Stroke: What You Need to Know

Stroke is the fifth leading cause of death and the number 1 cause of adult disability. Approximately 800,000 events occur in the United States each year. The brain needs a constant supply of blood, which carries oxygen and nutrients it needs to function. A stroke occurs when one of the arteries that supply blood to the brain becomes blocked or bursts.  As a result, part of the brain does not get the blood it needs, so it starts to die. This can cause problems with walking, speaking, seeing or feeling.

Signs & Symptoms of Stroke

Stroke is a brain attack and should be treated as an emergency! Learn to recognize the signs and symptoms of stroke to protect you and your loved ones. Signs and symptoms may include:

  • Sudden numbness or weakness of the face, arm or leg; especially on one side of the body.
  • Sudden confusion, trouble speaking or understanding words.
  • Sudden blurred vision or trouble seeing in one or both eyes.
  • Sudden trouble walking, dizziness, loss of balance or coordination.
  • Sudden severe headache with no known cause.

During a Stroke…Think FAST:

Face: Ask the person to smile. Does one side of their face droop?
Arm: Ask the person to raise both arms. Does one arm drift downward?
Speech: Ask the person to say a simple sentence. Does their speech sound slurred or strange?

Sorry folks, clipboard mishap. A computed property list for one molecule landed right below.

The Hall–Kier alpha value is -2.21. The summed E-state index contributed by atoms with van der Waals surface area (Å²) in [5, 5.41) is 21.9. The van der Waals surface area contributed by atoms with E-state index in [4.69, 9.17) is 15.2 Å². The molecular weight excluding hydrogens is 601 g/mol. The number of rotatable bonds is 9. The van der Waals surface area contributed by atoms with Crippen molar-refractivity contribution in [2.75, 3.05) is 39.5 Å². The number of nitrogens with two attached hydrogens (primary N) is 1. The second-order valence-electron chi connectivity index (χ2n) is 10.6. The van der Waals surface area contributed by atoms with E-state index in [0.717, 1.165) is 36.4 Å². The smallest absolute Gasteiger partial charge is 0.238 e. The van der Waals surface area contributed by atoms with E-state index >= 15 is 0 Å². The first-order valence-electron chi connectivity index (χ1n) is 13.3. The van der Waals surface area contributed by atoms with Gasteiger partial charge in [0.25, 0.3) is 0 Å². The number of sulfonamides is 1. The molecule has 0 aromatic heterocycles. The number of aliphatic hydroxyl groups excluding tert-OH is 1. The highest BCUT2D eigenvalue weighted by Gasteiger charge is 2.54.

Time: Time is IMPORTANT and every second counts, call 9-11 immediately!

Types of Stroke

Transient Ischemic Attack (TIA)

When an artery in the brain becomes blocked for a short period of time, it is called a Transient Ischemic Attack (TIA) or “mini stroke”. It is common for these symptoms to last for a very short period of time from minutes to hours and then disappear causing no permanent damage. These are serious warning signs and should not be ignored.

Ischemic Stroke

Ischemic Stroke or a “clot stroke” is the most common type and occurs when a clot blocks blood flow to the brain. Brain cells begin to die if blood flow is not returned. Treatment may include the use of a drug called Activase. It is a tissue plasminogen activator (t-PA) and more commonly called the ‘clot buster’ medication. This is the only FDA approved medication to treat acute ischemic stroke. It must be given within three hours of the start of stroke symptoms. If given promptly, t-PA can resolve or even improve stroke symptoms. That is why rapid recognition of symptoms and seeking urgent medical attention is important.

Hemorrhagic Stroke

Hemorrhagic Stroke is usually referred to as a “bleeding stroke” and occurs when an artery bursts causing bleeding in or around the brain. Immediate treatment is needed to prevent long-lasting disabilities or even death.

Click here to view the National Stroke Association’s ‘Explaining Stroke’ brochure.